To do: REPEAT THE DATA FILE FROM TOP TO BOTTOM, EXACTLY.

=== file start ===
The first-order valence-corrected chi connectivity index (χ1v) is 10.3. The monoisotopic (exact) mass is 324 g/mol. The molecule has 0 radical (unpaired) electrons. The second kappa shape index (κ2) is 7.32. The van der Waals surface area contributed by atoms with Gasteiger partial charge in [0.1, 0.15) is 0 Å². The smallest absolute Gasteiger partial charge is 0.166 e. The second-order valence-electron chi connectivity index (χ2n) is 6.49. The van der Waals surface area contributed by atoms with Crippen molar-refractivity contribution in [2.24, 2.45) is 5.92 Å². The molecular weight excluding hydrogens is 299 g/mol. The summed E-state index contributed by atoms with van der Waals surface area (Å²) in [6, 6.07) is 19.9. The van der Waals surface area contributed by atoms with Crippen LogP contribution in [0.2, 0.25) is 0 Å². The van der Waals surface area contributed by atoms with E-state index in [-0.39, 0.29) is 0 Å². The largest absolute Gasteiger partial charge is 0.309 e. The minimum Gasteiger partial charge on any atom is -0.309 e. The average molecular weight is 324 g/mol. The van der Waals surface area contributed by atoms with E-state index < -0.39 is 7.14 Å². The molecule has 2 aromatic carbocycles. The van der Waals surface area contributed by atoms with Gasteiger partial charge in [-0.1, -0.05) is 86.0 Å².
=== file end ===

The first-order valence-corrected chi connectivity index (χ1v) is 10.3. The monoisotopic (exact) mass is 324 g/mol. The molecule has 0 radical (unpaired) electrons. The second kappa shape index (κ2) is 7.32. The van der Waals surface area contributed by atoms with Gasteiger partial charge in [0.1, 0.15) is 0 Å². The smallest absolute Gasteiger partial charge is 0.166 e. The second-order valence-electron chi connectivity index (χ2n) is 6.49. The van der Waals surface area contributed by atoms with Crippen molar-refractivity contribution in [2.24, 2.45) is 5.92 Å². The molecular weight excluding hydrogens is 299 g/mol. The summed E-state index contributed by atoms with van der Waals surface area (Å²) in [6, 6.07) is 19.9. The van der Waals surface area contributed by atoms with Crippen LogP contribution in [0.2, 0.25) is 0 Å². The van der Waals surface area contributed by atoms with E-state index in [-0.39, 0.29) is 0 Å². The largest absolute Gasteiger partial charge is 0.309 e. The minimum Gasteiger partial charge on any atom is -0.309 e. The average molecular weight is 324 g/mol. The van der Waals surface area contributed by atoms with E-state index < -0.39 is 7.14 Å². The molecule has 2 aromatic carbocycles. The van der Waals surface area contributed by atoms with Gasteiger partial charge in [-0.1, -0.05) is 86.0 Å².